Location, location, location
Most of the time signs act as visual markers for physical spaces. They can indicate store locations, rooms, and directions to areas within larger business complexes. So when it comes to successful signage, location plays a huge role.
Thinking about the where the sign is physically situated also helps
But it’s not just the actual location that counts, rather it’s the context necessitated by the location. In other words, where will your sign be, and what sort of sign will that location require?
The questions to ask are: In what physical context will the sign be placed? What’s the focus of the space itself? What ultimate purpose will the signage serve?
Thinking about the location early on in the design process may also influence its final aesthetic. It can be really helpful to actually go and see where your sign will be placed. You might be inspired by some of the existing design elements of the space.
Be consistent with your design
It’s easy to forget that signs are as much a part of branding as business cards and websites. So it’s important that they remain aligned with the overall aesthetic of your business.
One simple and effective way to ensure that your signs accurately represent your brand is to make sure that the person designing them is the same person who designed your logo.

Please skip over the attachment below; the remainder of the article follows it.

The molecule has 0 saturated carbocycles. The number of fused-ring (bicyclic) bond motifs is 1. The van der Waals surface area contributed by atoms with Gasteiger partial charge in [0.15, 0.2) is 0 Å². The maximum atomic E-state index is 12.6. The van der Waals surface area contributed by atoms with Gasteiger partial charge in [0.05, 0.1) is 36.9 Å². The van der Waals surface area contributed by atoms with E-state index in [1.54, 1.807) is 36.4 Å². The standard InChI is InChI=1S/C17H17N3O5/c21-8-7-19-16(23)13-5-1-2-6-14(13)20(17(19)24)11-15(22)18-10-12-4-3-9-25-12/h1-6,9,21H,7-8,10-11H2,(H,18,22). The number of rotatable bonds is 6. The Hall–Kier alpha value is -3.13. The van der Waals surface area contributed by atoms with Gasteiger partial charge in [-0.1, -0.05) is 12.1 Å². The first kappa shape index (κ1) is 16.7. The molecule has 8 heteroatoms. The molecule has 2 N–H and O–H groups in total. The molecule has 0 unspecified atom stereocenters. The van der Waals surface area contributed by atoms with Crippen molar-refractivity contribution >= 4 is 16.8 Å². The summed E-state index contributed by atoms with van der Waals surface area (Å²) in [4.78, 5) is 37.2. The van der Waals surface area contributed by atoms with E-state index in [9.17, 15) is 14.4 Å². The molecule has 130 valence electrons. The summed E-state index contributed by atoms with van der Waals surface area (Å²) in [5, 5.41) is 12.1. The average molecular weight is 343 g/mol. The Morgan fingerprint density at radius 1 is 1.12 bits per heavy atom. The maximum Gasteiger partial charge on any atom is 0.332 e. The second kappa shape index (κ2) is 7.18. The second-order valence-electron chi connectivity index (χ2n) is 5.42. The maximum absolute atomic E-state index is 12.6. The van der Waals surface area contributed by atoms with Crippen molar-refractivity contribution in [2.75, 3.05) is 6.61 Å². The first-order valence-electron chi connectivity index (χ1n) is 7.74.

This is an important point to consider, because specialist signage companies, though good at building signs, won’t necessarily understand your brand. Tone of voice, colour schemes, and imagery all need to remain consistent. You need to be certain that whatever your sign looks like, it looks like it belongs to you.
Engaging with a designer who understands you and your business will guarantee the proper treatment of your brand, regardless of the form it takes. This will maximise its impact in a large physical format.
Take care of the details
All too often a business will use hand-written ‘No Entry’ and ‘Out of Order’ signs, despite going to great lengths to create a consistent and professional visual tone throughout the rest of their building. But this can seriously undermine the visual standards of a professional environment.
By neglecting even the simplest of signs we risk projecting a DIY aesthetic, and often not in a positive way. Hand-written signs can evoke a sense of carelessness and indicate a lack of attention to detail. And though it may seem like splitting hairs, Emily Dickinson summed it up best when she said, “take care of the small things, and the big things take care of themselves.”
So it’s always worth remembering that good signs shouldn’t be limited to storefronts and exhibition stands. Instead we should think: wherever a sign is needed, so is good design.
A sign apart
Considering using signage for an upcoming project? Get in touch to see how Red Square can help you own your space!
Or, for more content on signage, why not take a look at our post on the merits of using large format graphics.